I wish I knew the name of this hosta. The original plant was not labelled but it is an interesting one with burgundy red stalks and a small amount of burgundy speckling on the leaf near the stalk. By shoving a spade through the clumps I was able to fill this area pretty well and it should look great here in this large cluster next year. Let’s just hope the slugs stay away.
I’ve got lots of this Iris in the garden and many large clumps that need splitting. They do well in sun but also in shadier parts of my garden so this area is good to house a few.
Like the hostas I have decided to plant these in a huge cluster for impact. When they flower I think the blue will really shine. For those unfamiliar with this plant, here’s a close-up from earlier in the summer. The tiger-like stripes on the petals are just amazing.
Tricyrtis formosana – Toad Lily
I’ve written about toad lilies before but what a cracking plant this is. The flowers are simply stunning up close, with a delicate orchid-like appearance deserving of a tropical greenhouses. Yet, this plant is pretty much bomb proof in our cold damp UK winters.
I bought these three plants as part of a multi-buy offer in my local market for just 70p each. Since spring they have sat in a corner by the back door, slowly growing with only sporadic watering and absolutely no feeding except for whatever was left in their tiny 9 inch pots. Yet look at them now. Admittedly the leaves are a bit ragged but they are fairly tall and with a few flower spikes yet to open. I wish the stall-holder had had a few more for me to buy but I’d certainly like to source some to make a bigger clump here.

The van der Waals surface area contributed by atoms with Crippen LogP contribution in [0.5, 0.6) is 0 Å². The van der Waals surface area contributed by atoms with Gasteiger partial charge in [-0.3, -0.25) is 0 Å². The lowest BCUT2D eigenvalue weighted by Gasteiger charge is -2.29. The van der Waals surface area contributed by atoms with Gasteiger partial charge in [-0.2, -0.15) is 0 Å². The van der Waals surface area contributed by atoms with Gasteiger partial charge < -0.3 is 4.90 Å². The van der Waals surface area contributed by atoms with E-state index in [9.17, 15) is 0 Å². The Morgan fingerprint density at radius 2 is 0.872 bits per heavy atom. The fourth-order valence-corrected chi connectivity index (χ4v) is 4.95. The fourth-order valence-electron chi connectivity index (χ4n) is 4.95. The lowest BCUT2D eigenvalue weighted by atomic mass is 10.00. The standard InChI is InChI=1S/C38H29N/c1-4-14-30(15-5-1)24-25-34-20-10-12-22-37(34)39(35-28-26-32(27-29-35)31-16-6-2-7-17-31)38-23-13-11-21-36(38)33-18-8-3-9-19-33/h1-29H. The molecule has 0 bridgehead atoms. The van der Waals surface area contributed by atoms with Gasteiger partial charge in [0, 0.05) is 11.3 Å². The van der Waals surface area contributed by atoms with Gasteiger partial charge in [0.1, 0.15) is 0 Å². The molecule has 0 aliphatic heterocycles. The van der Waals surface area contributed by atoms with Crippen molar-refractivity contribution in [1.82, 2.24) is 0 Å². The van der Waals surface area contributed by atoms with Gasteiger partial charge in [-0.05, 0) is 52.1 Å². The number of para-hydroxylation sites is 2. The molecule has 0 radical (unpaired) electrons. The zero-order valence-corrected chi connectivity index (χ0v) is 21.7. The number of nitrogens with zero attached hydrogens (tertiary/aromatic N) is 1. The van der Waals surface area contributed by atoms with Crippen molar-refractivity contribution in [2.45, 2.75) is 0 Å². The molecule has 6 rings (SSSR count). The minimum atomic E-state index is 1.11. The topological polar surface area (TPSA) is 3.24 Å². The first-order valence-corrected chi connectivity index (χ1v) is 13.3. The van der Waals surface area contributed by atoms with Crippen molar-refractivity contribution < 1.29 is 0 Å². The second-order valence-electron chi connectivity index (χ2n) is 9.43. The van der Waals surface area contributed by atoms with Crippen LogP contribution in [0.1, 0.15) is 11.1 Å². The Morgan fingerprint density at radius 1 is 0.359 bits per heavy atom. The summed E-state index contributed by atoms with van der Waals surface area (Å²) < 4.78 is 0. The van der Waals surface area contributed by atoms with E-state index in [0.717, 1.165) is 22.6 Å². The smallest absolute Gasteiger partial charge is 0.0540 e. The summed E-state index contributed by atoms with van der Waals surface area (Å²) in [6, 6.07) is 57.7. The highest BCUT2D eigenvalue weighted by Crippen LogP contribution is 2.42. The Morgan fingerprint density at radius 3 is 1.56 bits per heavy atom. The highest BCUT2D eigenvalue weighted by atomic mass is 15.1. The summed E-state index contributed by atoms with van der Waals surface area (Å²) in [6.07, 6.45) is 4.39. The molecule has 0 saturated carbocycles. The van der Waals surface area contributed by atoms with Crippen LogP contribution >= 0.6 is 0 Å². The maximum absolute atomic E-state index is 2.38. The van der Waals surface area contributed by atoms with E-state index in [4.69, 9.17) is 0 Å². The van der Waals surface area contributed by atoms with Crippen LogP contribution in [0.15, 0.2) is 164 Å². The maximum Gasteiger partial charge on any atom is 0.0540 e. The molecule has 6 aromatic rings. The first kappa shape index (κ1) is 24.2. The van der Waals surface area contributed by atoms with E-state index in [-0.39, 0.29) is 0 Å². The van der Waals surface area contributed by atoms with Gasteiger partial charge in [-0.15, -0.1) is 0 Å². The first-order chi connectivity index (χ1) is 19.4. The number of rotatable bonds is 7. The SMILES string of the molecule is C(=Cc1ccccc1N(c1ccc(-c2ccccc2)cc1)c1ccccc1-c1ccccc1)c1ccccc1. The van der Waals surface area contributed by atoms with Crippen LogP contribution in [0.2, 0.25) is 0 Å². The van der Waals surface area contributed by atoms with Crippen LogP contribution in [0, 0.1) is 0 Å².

I’m pretty much convinced about the need to avoid using peat based composts. However, I have had problems this year with plants not thriving in peat-free alternatives.
Two weeks ago I attended a talk by Chris Smith of Pennard Plants. He mentioned that he uses Dalefoot Compost for all his nursery plants . When a professional nurseryman says he uses a product and that his plants are thriving, it’s worth considering.
This compost is made in the Lake District from sheep wool and bracken and I remember seeing a fantastic documentary a few years ago showing how it’s made. The wool has good moisture retaining properties and provides nitrogen whilst the bracken provides potash Chris says that whilst most plants in pots need feeding after a couple of months, he has found this compost provides sufficient nutrients for a whole year. Unlike many chunky composts and peat-free alternatives, the texture of Dalefoot compost is free-running and soft.
This week I took delivery of 30 bags of Dalefoot compost. Delivery was arranged direct from the company and I’m lucky to have the space to store it as buying in bulk reduces the cost. Their website also has a list of stockists. This compost is more expensive than many you will find in garden centres but I’m hoping that it is better value for money. If my plants thrive I will certainly consider it so.
This seasonal diary is part of a weekly link-up of garden bloggers from around the world, called Six on Saturday. For more information and links to other blogs crammed with gardening activity, check the blog of host The Propagator.